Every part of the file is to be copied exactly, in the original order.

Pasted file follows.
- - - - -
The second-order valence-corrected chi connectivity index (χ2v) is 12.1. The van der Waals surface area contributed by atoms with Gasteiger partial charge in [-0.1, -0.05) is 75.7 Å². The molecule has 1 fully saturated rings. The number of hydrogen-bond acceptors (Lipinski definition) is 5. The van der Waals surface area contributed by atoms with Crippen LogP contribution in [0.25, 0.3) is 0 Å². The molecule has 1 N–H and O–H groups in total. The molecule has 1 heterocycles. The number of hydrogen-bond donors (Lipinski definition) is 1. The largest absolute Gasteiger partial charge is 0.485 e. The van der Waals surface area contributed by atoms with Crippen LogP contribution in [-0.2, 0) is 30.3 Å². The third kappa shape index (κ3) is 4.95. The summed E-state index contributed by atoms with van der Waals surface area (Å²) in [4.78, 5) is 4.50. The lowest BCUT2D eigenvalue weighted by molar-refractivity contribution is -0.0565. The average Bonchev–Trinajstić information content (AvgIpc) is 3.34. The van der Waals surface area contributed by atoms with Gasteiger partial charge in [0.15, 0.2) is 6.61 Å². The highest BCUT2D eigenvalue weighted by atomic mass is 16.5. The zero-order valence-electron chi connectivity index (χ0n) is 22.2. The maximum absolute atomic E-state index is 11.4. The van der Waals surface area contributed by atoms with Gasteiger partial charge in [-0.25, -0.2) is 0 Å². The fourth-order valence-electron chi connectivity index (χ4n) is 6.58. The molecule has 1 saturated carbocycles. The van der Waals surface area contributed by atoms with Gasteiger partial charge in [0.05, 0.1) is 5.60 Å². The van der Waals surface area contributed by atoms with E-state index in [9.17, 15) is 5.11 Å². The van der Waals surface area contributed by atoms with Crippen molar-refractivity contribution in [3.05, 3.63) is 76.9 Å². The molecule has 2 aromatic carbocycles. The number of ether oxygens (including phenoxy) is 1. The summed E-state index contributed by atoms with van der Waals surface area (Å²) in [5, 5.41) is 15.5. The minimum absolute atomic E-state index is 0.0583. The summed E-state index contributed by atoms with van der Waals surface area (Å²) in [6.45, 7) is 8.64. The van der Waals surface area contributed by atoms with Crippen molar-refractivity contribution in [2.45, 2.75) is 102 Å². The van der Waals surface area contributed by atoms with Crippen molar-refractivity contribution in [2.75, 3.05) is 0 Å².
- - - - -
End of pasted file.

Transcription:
The second-order valence-corrected chi connectivity index (χ2v) is 12.1. The van der Waals surface area contributed by atoms with Gasteiger partial charge in [-0.1, -0.05) is 75.7 Å². The molecule has 1 fully saturated rings. The number of hydrogen-bond acceptors (Lipinski definition) is 5. The van der Waals surface area contributed by atoms with Crippen LogP contribution in [0.25, 0.3) is 0 Å². The molecule has 1 N–H and O–H groups in total. The molecule has 1 heterocycles. The number of hydrogen-bond donors (Lipinski definition) is 1. The largest absolute Gasteiger partial charge is 0.485 e. The van der Waals surface area contributed by atoms with Crippen LogP contribution in [-0.2, 0) is 30.3 Å². The third kappa shape index (κ3) is 4.95. The summed E-state index contributed by atoms with van der Waals surface area (Å²) in [4.78, 5) is 4.50. The lowest BCUT2D eigenvalue weighted by molar-refractivity contribution is -0.0565. The average Bonchev–Trinajstić information content (AvgIpc) is 3.34. The van der Waals surface area contributed by atoms with Gasteiger partial charge in [0.15, 0.2) is 6.61 Å². The highest BCUT2D eigenvalue weighted by atomic mass is 16.5. The zero-order valence-electron chi connectivity index (χ0n) is 22.2. The maximum absolute atomic E-state index is 11.4. The van der Waals surface area contributed by atoms with Gasteiger partial charge in [-0.25, -0.2) is 0 Å². The fourth-order valence-electron chi connectivity index (χ4n) is 6.58. The molecule has 1 saturated carbocycles. The van der Waals surface area contributed by atoms with Gasteiger partial charge in [0.05, 0.1) is 5.60 Å². The van der Waals surface area contributed by atoms with E-state index in [9.17, 15) is 5.11 Å². The van der Waals surface area contributed by atoms with Crippen molar-refractivity contribution in [3.05, 3.63) is 76.9 Å². The molecule has 2 aromatic carbocycles. The number of ether oxygens (including phenoxy) is 1. The summed E-state index contributed by atoms with van der Waals surface area (Å²) in [5, 5.41) is 15.5. The minimum absolute atomic E-state index is 0.0583. The summed E-state index contributed by atoms with van der Waals surface area (Å²) in [6.45, 7) is 8.64. The van der Waals surface area contributed by atoms with Crippen molar-refractivity contribution in [2.45, 2.75) is 102 Å². The van der Waals surface area contributed by atoms with Crippen molar-refractivity contribution in [2.75, 3.05) is 0 Å².